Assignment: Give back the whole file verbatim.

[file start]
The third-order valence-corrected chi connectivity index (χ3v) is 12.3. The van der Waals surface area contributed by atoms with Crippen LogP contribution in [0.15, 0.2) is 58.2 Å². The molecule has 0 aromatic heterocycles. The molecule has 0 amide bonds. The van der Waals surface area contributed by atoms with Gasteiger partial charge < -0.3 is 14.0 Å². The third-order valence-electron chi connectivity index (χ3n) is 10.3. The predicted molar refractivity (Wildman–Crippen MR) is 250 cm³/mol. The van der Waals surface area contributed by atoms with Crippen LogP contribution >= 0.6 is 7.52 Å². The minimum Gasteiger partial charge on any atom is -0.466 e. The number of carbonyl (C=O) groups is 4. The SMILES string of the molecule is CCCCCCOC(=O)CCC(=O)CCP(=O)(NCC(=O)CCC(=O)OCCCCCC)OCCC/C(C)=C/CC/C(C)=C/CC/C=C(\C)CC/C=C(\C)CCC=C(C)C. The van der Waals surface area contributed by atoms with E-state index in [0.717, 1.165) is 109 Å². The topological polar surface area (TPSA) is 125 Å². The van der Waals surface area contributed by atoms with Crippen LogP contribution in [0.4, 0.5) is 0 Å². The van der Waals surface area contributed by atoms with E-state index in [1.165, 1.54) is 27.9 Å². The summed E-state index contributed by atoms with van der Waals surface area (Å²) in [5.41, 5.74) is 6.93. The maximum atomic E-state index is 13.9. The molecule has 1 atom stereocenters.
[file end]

The third-order valence-corrected chi connectivity index (χ3v) is 12.3. The van der Waals surface area contributed by atoms with Crippen LogP contribution in [0.15, 0.2) is 58.2 Å². The molecule has 0 aromatic heterocycles. The molecule has 0 amide bonds. The van der Waals surface area contributed by atoms with Gasteiger partial charge < -0.3 is 14.0 Å². The third-order valence-electron chi connectivity index (χ3n) is 10.3. The predicted molar refractivity (Wildman–Crippen MR) is 250 cm³/mol. The van der Waals surface area contributed by atoms with Crippen LogP contribution >= 0.6 is 7.52 Å². The minimum Gasteiger partial charge on any atom is -0.466 e. The number of carbonyl (C=O) groups is 4. The SMILES string of the molecule is CCCCCCOC(=O)CCC(=O)CCP(=O)(NCC(=O)CCC(=O)OCCCCCC)OCCC/C(C)=C/CC/C(C)=C/CC/C=C(\C)CC/C=C(\C)CCC=C(C)C. The van der Waals surface area contributed by atoms with E-state index in [0.717, 1.165) is 109 Å². The topological polar surface area (TPSA) is 125 Å². The van der Waals surface area contributed by atoms with Crippen LogP contribution in [0.4, 0.5) is 0 Å². The van der Waals surface area contributed by atoms with E-state index in [1.165, 1.54) is 27.9 Å². The summed E-state index contributed by atoms with van der Waals surface area (Å²) in [5.41, 5.74) is 6.93. The maximum atomic E-state index is 13.9. The molecule has 1 atom stereocenters.